While any official groundbreaking ceremonies have been postponed due to the coronavirus pandemic, progress continues at the Merida’s U.S. consulate complex at Via Montejo.
The new U.S. Consulate promises a “secure, resilient, and sustainable platform for diplomacy,” government officials said. Seattle-based Miller Hull Partnership is the design architect BL Harbert International is contractor. The US$150 million project is expected to be completed in 2023.
The consulate will be much grander and more contemporary than the current compound on Calle 60. It will rise on a 3-hectare / 7.4-acre site adjacent to new office buildings, condos and the Harbor mall. As a flourish, an inside water feature will reflect the region’s association with cenotes, the underground water system considered sacred by locals.
“We look forward to celebrating the official groundbreaking with our Mexican friends in the coming months,” said Beale. “The new U.S. Consulate General in Merida will provide a larger, more modern building from which to provide visa services and assist U.S. citizens throughout the Yucatan Peninsula. It is a strong and enduring symbol of the friendship and important bilateral partnership between the United States and the people of Mexico.”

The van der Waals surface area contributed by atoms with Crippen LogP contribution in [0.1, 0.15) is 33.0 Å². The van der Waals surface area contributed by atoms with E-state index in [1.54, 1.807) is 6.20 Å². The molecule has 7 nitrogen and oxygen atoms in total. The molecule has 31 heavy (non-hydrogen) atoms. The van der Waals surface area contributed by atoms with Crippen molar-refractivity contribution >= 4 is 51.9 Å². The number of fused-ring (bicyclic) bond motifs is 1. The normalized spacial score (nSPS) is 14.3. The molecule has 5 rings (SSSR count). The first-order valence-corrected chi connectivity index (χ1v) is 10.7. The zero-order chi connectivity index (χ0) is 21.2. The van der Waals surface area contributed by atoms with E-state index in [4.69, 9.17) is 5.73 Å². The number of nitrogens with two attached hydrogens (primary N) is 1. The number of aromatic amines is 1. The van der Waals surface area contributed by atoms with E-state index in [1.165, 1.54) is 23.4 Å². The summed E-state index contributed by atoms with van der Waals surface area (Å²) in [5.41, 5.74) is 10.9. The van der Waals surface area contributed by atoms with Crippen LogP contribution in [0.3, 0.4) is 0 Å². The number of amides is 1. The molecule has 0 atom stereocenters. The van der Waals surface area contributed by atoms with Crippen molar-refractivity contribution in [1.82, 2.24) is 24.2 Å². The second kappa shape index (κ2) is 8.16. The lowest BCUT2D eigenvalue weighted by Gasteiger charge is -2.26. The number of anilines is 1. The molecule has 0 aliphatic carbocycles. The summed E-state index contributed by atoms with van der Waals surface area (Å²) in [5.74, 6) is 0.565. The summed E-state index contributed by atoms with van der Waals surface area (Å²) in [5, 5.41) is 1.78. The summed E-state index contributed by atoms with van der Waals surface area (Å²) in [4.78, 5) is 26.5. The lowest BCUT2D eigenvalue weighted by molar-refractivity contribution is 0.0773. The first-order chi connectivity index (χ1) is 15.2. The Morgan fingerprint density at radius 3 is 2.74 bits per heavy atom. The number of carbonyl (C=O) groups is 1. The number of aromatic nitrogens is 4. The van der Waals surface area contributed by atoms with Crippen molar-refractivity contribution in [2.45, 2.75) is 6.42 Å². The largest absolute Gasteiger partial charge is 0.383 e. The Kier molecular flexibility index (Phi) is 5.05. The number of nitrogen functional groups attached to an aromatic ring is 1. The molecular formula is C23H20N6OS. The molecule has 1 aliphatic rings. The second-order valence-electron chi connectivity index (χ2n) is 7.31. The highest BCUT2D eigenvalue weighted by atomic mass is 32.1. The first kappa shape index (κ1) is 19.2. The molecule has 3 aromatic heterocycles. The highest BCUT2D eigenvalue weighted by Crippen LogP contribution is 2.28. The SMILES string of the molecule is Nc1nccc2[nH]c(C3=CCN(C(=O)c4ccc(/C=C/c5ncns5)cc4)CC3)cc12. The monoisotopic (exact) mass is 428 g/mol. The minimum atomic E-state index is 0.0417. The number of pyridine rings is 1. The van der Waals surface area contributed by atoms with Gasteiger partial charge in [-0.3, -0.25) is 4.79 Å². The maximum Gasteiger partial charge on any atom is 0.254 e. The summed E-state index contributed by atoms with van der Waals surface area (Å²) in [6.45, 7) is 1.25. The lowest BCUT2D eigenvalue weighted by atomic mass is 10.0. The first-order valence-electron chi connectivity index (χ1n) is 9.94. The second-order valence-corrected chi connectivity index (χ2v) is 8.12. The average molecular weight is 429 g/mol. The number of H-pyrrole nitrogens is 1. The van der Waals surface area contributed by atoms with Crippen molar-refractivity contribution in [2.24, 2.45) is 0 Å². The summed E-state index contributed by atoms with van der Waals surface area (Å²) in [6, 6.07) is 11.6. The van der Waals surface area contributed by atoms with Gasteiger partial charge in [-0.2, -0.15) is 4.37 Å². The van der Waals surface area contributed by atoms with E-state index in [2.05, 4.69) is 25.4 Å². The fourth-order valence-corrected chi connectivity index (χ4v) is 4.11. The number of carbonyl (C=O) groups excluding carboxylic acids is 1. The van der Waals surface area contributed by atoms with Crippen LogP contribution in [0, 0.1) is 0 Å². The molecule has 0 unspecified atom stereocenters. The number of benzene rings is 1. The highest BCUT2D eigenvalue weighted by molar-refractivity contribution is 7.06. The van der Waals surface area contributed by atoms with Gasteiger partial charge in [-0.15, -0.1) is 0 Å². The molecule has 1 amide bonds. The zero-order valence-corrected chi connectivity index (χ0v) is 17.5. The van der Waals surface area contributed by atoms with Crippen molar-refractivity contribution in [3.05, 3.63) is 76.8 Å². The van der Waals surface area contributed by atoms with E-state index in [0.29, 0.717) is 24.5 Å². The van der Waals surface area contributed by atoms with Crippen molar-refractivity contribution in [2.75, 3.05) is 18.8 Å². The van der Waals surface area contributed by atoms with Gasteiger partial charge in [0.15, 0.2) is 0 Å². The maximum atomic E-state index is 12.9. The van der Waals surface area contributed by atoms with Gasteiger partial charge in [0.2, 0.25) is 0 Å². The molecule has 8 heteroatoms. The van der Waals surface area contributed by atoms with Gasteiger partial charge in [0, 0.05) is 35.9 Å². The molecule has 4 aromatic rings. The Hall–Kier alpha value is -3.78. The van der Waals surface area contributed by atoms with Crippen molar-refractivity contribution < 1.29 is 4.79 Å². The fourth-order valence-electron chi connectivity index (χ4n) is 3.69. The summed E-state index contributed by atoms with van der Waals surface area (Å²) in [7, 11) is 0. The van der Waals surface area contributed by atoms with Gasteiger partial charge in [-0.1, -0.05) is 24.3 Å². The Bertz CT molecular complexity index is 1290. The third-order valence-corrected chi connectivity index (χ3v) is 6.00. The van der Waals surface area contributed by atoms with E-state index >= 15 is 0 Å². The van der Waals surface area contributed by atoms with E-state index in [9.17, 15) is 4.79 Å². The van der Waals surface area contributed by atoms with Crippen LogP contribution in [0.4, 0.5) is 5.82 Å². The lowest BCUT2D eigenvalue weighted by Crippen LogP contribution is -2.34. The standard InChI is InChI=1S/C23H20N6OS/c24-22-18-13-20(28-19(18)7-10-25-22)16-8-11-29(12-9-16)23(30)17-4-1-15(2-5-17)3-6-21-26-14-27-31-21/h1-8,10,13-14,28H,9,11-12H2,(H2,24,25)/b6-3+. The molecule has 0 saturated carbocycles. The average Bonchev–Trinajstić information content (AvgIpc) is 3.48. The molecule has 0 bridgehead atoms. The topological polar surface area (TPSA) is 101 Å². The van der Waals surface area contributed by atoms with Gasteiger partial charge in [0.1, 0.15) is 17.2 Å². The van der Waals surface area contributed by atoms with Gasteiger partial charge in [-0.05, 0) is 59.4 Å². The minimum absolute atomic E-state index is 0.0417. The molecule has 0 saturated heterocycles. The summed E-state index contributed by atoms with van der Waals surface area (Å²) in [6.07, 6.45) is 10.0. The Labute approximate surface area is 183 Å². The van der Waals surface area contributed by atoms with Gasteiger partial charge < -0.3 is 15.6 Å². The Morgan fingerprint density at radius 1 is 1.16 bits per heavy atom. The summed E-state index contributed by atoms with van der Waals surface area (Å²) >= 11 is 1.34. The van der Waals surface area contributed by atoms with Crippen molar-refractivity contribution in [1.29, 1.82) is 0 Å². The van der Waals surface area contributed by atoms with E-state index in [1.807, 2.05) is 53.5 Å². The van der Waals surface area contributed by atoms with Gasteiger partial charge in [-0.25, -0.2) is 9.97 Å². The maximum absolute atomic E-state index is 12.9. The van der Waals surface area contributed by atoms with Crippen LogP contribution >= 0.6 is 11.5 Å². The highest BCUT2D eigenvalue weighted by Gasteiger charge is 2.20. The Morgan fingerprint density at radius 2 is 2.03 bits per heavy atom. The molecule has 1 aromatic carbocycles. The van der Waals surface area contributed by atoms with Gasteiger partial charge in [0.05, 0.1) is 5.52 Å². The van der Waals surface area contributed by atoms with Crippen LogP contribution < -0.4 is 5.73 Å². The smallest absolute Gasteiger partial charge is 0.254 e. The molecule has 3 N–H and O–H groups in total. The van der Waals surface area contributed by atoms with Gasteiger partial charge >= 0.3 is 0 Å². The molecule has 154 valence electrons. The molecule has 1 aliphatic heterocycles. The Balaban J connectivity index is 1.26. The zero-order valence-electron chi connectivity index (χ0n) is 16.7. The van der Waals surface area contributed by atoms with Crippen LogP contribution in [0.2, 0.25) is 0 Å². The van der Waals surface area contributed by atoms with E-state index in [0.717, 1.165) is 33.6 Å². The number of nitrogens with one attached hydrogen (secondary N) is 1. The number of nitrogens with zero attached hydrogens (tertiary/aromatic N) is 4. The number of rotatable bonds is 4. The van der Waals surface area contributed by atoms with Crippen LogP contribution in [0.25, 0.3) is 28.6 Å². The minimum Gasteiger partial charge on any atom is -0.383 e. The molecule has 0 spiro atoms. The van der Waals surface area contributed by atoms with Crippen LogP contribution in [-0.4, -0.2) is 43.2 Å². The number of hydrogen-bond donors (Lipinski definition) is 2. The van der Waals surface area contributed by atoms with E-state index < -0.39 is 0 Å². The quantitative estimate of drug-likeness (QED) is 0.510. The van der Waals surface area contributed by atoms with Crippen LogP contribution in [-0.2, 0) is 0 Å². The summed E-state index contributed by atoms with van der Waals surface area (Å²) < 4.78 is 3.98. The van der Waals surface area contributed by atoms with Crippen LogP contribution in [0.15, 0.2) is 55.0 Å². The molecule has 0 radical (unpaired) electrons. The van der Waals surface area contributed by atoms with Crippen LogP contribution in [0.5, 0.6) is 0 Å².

The United States’ most recent consulate projects include Ciudad Juarez, opened in 2008; Tijuana, 2011; Monterrey, 2014; Matamoros, 2019; and ongoing construction in Hermosillo, Guadalajara and Nogales
Since the start of the department’s Capital Security Construction Program in 1999, 157 new diplomatic facilities opened and 59 projects are in the design phase or under construction.
The U.S. Consulate serving the Yucatan region moved from Progreso to Merida in 1934, first near the Parque del Centenario and then near the Cathedral. In 1959, the consulate set up offices and housing for the consul and vice-consul along the Paseo de Montejo at Avenida Colon. The complex on Calle 60 opened in 2006 and remains in service until the new compound is complete.